There’s nothing quite like a game to take worn-out and wound-up children and bring them back to center. There have been days where I could see that my typical lesson was not going to work, because my kids didn’t have enough gas left in their tank to make it through. It doesn’t happen often, but on those days I give us permission to play a game—a reading one of course.
Today, I want to share with you my favorite games. I hope you love them as much as I do. I have to be honest—a lot of them are my own games. But the truth is that I couldn’t find games that targeted specific phonics skills like I needed them to, so I made my own out of necessity. So, here are some of my favorite games for phonemic awareness, letter sounds, and phonics practice.
Without a doubt, the biggest hit every year with my kindergartner’s is the “shark game.” It’s actually called Alphabet Island, but for my students it will always be lovingly referred to as the shark game. Basically, the student flips over a card, looks at the uppercase letter, then searches on the board for the lowercase equivalent. If they flip over a shark, they must feed one of their cards to the shark. The kids love feeding the shark, and I love the letter reinforcement they get!
Phonemic Awareness Board Game:
This game is intended to help students segment sounds in words. Students flip over a card and will see a picture, like a bun or an eye. They must say the sounds in the word. The students move forward however many sounds are in that word. It’s a simple, yet effective way to reinforce phonemic awareness skills. This game would be perfect for a kindergarten or first grade center!
When the pandemic hit, I needed games that could be played whole-group or virtually. Now that restrictions have lifted, I still find these splat games to be extremely valuable. Splat is a PowerPoint game to practice specific phonics skills. You divide the children into two groups (sometimes I play them vs. me). The groups take turns reading words. If you read the word correctly, you receive 1 point. If you read a nonsense word correctly, you receive 2 points. If you get a Splat on your turn, you get 0 points that round. The group with the most points at the end is the winner.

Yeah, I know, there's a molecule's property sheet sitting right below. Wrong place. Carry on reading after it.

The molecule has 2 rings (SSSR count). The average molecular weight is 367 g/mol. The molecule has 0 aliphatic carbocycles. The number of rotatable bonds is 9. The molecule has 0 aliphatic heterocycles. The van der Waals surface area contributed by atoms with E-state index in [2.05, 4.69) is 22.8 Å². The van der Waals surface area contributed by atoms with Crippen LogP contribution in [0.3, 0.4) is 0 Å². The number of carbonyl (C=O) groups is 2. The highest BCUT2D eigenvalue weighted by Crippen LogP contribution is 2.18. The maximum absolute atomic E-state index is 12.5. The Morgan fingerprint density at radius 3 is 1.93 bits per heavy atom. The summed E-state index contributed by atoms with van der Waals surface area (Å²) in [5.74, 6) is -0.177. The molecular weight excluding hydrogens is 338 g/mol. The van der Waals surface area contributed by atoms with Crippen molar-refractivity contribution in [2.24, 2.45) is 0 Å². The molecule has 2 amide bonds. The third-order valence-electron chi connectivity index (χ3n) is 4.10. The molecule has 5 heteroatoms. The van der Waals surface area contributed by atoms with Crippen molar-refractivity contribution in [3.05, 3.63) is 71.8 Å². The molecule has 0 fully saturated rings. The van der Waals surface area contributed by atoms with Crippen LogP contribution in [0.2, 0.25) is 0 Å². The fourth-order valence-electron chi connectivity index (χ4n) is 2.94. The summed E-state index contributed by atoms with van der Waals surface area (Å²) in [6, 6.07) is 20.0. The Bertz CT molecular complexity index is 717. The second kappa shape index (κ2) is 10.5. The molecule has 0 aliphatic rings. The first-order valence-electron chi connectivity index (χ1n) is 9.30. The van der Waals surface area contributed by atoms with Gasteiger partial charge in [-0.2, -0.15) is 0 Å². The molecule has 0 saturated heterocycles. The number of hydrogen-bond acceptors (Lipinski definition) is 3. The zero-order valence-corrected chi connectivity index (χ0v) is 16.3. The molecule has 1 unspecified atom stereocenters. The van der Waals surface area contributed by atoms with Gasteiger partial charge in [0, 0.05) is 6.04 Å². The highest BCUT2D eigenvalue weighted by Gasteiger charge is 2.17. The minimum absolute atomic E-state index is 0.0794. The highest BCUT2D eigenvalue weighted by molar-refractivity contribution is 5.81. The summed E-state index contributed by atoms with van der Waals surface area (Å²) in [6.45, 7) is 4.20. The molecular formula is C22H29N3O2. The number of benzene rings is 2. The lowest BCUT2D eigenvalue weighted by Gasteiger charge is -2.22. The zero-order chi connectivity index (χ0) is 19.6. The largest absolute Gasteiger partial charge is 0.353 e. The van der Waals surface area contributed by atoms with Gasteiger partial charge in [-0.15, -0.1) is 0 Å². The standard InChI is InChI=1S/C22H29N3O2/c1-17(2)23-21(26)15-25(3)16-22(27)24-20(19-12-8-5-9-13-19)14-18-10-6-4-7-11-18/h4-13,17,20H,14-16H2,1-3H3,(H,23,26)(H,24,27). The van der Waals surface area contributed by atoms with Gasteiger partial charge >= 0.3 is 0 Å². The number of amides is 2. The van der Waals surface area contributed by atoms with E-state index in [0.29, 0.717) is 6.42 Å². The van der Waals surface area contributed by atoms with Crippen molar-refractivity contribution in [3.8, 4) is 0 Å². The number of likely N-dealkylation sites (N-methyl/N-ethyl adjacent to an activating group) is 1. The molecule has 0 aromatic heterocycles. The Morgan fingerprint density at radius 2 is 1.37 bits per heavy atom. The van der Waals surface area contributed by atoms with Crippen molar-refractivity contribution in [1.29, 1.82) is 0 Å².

Decodable Sentences Games
These games are one of my newest creations, and it’s safe to say they are already a favorite with my own kids (and the teachers at my school). I realized recently that every single game I owned practiced phonics skills at the word level. If I want my children to become proficient readers, I must work to have them become successful at the sentence and connected text level. These decodable sentences games are so easy to prep and play. Students flip over a card, read the sentence, and keep the card. There are special cards in the deck where they may lose cards, gain cards, or even skip over another player. The person with the most cards at the end of the game wins!
Pop for Letters
I no longer use most of my Pop games (looking at you Sight Words Pop). But the Pop for Letters game is still a fan-favorite of my kindergarteners. Students pick a letter out of the popcorn box, say either its name or sound (you choose before the game starts), and keep that piece of popcorn. If they get a “Pop!” piece, they lose all their popcorn pieces. It is such an easy game, and the children never seem to tire of it!
Phonics Board Games
All the board games I could find were too complicated and didn’t really target skills like I wanted. So, you guessed it, I made my own. For $20, you can get all 26 of my phonics boards games that practice short vowels, digraphs, blends, ABCs, magic e, vowel teams, r-controlled vowels, and diphthongs. The great thing about these is that all the games are pretty similar to play. So, if you teach it to your students for one skill, they can easily learn to play another one of the games with a different skill!
Don’t Say It
This game is a little bit out in left-field, but it is one of my favorite games for older kids. Essentially, students have a word they need to get others to say, like “caterpillar.” But here’s the rub: they have to describe it without using the words “butterfly,” “insect,” or “wings.” Basically, children are trying to describe a concept, without using its most familiar attributes. It is a perfect game to play during those transition times if you just have a minute or two. I play it where the person who guesses correctly gets to be the next person to have others guess.
Bingo games are great because they can be played with a virtually unlimited number of students. Small-group or whole-group, bingo games work. I’ve made a bunch of them to help students practice, you guessed it, specific phonics skills. Whether you are teaching digraphs, blends, vowel teams, r-controlled vowels, etc., these games are fun and easy to play.
When we are choosing a game to play, we’ve always got to ask ourselves, “Is there any significant learning or review happening with these games?” If the answer is no, we have to be willing to let them go. A great example of this is all those sight word games we used to own. Most children aren’t actually learning sight words by playing those games. So if the game does not reinforce what you have taught, it’s not worth the time or money. Whether children are playing games with the teacher or independently in a center, there has to be value in it other than a time-filler. All the games listed above have value, but they can never replace direct, explicit instruction from the teacher!